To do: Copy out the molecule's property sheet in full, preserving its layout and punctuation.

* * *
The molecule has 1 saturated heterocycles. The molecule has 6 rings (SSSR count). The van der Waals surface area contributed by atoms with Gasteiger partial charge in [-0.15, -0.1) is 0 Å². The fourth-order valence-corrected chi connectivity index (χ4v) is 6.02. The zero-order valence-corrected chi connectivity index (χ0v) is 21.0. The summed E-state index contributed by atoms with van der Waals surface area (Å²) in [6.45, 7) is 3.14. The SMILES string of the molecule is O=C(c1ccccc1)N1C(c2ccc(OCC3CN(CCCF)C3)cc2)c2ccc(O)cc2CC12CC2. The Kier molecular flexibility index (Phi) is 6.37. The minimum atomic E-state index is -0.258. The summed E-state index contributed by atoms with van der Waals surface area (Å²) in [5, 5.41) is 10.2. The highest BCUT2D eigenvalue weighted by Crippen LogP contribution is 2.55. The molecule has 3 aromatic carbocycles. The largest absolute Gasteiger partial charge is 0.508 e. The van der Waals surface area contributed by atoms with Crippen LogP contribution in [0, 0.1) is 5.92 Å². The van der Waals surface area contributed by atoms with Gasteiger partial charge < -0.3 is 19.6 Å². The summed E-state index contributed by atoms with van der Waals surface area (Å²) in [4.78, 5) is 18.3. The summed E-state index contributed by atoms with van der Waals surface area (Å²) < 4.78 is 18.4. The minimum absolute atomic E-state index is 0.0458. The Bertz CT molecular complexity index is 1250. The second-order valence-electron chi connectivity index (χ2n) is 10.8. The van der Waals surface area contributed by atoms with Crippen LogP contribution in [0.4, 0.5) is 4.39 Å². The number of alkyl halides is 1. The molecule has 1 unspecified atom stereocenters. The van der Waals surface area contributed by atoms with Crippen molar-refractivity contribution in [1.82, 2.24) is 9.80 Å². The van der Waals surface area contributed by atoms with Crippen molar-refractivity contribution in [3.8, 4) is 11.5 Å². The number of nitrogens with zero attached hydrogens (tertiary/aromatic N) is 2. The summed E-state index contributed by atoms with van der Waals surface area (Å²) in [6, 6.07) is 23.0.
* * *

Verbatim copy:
The molecule has 1 saturated heterocycles. The molecule has 6 rings (SSSR count). The van der Waals surface area contributed by atoms with Gasteiger partial charge in [-0.15, -0.1) is 0 Å². The fourth-order valence-corrected chi connectivity index (χ4v) is 6.02. The zero-order valence-corrected chi connectivity index (χ0v) is 21.0. The summed E-state index contributed by atoms with van der Waals surface area (Å²) in [6.45, 7) is 3.14. The SMILES string of the molecule is O=C(c1ccccc1)N1C(c2ccc(OCC3CN(CCCF)C3)cc2)c2ccc(O)cc2CC12CC2. The Kier molecular flexibility index (Phi) is 6.37. The minimum atomic E-state index is -0.258. The summed E-state index contributed by atoms with van der Waals surface area (Å²) in [5, 5.41) is 10.2. The highest BCUT2D eigenvalue weighted by Crippen LogP contribution is 2.55. The molecule has 3 aromatic carbocycles. The largest absolute Gasteiger partial charge is 0.508 e. The van der Waals surface area contributed by atoms with Crippen LogP contribution in [0, 0.1) is 5.92 Å². The van der Waals surface area contributed by atoms with Gasteiger partial charge < -0.3 is 19.6 Å². The summed E-state index contributed by atoms with van der Waals surface area (Å²) in [4.78, 5) is 18.3. The summed E-state index contributed by atoms with van der Waals surface area (Å²) < 4.78 is 18.4. The minimum absolute atomic E-state index is 0.0458. The Bertz CT molecular complexity index is 1250. The second-order valence-electron chi connectivity index (χ2n) is 10.8. The van der Waals surface area contributed by atoms with Crippen LogP contribution in [0.4, 0.5) is 4.39 Å². The number of alkyl halides is 1. The molecule has 1 unspecified atom stereocenters. The van der Waals surface area contributed by atoms with Crippen molar-refractivity contribution in [1.82, 2.24) is 9.80 Å². The van der Waals surface area contributed by atoms with Crippen molar-refractivity contribution in [3.8, 4) is 11.5 Å². The number of nitrogens with zero attached hydrogens (tertiary/aromatic N) is 2. The summed E-state index contributed by atoms with van der Waals surface area (Å²) in [6, 6.07) is 23.0.